A Man's Search for Meaning: Victor Frankl
We all interpret our lives in individual ways. Our experiences and even our current situations play a role in how we interpret our existence. How we perceive ourselves in extremely stressful situations can greatly affect our own well- being. How concentration camp prisoners interpreted their circumstances affected if they survived or not.
Many of the prisoners had to strike out their entire former lives. This was due to how abruptly their lives had changed. They now based their days on when and if they eat, the manual labor required of them, and if they could sleep or not. Always in the back of their minds was the fear of the gas chambers. The inmates had to except the fact that they were in a seemingly hopeless situation. There was always a constant danger of death looming over them. Over time, a prisoner's emotions dulled.
Frankl described a scene were he worked in a hut with typhus patients: "After one of them had just died, I watched without any emotional upset the scene that followed, which was repeated over and over again with each death." Prisoners had to overcome the reality of death and use to their advantage. After a person died, many inmates ravaged the body for anything that could prolong their own existence.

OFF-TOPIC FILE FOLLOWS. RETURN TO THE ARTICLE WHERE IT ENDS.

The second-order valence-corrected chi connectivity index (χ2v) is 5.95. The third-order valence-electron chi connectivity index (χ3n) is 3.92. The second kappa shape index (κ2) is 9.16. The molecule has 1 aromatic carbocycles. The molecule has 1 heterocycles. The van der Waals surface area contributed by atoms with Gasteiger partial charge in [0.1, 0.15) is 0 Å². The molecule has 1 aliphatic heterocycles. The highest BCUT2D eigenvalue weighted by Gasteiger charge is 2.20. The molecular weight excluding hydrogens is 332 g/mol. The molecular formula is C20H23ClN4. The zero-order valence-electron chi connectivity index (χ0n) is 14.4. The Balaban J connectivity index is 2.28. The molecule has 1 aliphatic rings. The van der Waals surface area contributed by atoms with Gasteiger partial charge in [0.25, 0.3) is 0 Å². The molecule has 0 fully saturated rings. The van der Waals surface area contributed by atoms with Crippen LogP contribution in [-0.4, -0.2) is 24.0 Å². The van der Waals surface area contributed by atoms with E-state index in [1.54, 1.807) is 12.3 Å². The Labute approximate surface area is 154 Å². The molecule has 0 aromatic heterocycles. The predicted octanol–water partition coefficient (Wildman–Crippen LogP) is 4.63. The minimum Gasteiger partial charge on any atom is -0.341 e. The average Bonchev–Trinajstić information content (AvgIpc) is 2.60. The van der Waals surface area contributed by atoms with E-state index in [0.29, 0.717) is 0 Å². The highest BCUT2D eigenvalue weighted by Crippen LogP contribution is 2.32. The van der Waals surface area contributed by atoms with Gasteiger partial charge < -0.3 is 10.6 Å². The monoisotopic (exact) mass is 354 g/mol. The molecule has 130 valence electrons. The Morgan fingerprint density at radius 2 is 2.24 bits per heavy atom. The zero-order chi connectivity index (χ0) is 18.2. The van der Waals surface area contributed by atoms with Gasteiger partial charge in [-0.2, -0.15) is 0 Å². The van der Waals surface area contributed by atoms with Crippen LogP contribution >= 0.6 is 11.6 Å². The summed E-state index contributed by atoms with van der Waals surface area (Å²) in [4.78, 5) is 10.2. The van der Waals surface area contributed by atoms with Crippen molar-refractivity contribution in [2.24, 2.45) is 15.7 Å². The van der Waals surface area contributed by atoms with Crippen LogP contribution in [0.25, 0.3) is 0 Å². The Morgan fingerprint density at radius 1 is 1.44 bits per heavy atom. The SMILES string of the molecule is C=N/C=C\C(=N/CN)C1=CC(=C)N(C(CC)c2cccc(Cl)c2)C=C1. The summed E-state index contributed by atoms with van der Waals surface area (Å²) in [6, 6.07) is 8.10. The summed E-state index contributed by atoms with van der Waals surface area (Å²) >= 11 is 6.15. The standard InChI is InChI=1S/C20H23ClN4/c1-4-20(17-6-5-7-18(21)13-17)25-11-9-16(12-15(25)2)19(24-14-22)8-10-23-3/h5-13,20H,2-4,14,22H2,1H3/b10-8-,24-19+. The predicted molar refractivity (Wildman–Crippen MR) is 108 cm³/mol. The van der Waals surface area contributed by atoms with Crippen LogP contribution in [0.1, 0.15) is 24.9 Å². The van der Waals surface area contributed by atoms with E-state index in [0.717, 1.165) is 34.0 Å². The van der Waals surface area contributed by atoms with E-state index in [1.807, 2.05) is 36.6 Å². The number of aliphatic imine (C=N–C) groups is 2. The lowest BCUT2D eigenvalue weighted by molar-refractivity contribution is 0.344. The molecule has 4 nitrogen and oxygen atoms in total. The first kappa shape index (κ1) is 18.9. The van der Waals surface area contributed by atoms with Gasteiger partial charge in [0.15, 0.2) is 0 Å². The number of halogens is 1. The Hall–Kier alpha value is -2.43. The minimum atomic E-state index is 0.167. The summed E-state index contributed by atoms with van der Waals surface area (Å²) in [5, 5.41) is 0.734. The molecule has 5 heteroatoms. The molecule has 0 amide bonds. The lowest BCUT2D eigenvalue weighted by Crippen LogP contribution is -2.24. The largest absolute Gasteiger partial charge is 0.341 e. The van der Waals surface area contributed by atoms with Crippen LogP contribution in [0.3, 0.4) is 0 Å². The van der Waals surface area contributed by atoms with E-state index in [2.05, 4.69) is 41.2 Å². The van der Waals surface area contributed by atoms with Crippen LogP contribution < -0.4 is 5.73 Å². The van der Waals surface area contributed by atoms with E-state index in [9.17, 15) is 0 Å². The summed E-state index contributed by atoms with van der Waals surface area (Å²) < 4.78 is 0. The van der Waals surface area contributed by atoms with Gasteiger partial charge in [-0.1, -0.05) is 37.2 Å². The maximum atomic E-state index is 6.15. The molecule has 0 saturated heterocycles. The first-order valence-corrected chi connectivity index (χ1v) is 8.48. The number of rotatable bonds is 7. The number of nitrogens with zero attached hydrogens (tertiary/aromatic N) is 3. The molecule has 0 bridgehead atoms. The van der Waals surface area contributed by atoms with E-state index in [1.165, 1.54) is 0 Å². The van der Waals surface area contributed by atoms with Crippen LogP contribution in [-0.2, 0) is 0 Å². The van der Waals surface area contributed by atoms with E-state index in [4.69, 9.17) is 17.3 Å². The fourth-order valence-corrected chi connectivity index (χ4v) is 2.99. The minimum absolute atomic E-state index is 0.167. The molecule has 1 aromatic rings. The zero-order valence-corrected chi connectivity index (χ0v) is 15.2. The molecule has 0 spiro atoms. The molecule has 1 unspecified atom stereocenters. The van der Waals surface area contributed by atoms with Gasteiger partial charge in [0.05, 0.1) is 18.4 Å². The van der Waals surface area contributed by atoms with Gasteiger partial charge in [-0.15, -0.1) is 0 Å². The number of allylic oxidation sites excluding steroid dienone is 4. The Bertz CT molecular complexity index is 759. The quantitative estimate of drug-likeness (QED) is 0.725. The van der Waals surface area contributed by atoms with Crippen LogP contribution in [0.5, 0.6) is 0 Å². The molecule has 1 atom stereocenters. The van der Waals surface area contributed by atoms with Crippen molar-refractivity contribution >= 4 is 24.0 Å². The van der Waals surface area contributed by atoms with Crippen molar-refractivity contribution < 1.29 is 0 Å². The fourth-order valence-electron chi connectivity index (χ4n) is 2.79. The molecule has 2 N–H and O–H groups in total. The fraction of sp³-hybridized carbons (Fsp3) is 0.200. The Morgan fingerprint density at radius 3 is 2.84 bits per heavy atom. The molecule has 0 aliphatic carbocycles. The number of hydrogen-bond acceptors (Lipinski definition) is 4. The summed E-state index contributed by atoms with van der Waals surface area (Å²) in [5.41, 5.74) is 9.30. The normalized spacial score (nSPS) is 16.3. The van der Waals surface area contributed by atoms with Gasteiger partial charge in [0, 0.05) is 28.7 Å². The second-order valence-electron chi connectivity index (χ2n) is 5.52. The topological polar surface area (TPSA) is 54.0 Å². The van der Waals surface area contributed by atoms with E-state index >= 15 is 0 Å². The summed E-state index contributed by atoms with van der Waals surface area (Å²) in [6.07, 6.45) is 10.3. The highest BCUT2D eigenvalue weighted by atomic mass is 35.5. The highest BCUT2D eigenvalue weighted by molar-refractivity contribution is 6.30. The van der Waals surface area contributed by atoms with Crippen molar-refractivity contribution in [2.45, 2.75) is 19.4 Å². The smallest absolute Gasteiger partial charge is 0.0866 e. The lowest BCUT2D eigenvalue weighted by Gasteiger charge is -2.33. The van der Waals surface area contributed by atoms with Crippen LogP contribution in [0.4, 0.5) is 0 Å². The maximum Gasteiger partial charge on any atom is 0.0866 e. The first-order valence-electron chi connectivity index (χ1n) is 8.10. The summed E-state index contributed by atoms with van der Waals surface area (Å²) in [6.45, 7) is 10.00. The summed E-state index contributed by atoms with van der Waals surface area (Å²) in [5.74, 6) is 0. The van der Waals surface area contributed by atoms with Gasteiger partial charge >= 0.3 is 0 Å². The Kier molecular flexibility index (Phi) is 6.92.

Frankl stated, "Apathy, the main symptom of the second phase, was a necessary mechanism of self-defense. Reality dimmed, and all efforts and all emotions were centered on one task: preserving ones' own life and that of the other fellow." The majority of prisoners had to concentrate on just saving their own skin. This led to a total disregard of anything not serving that purpose. "This explained the prisoner's complete lack of sentiment," explained Frankl. A man in a...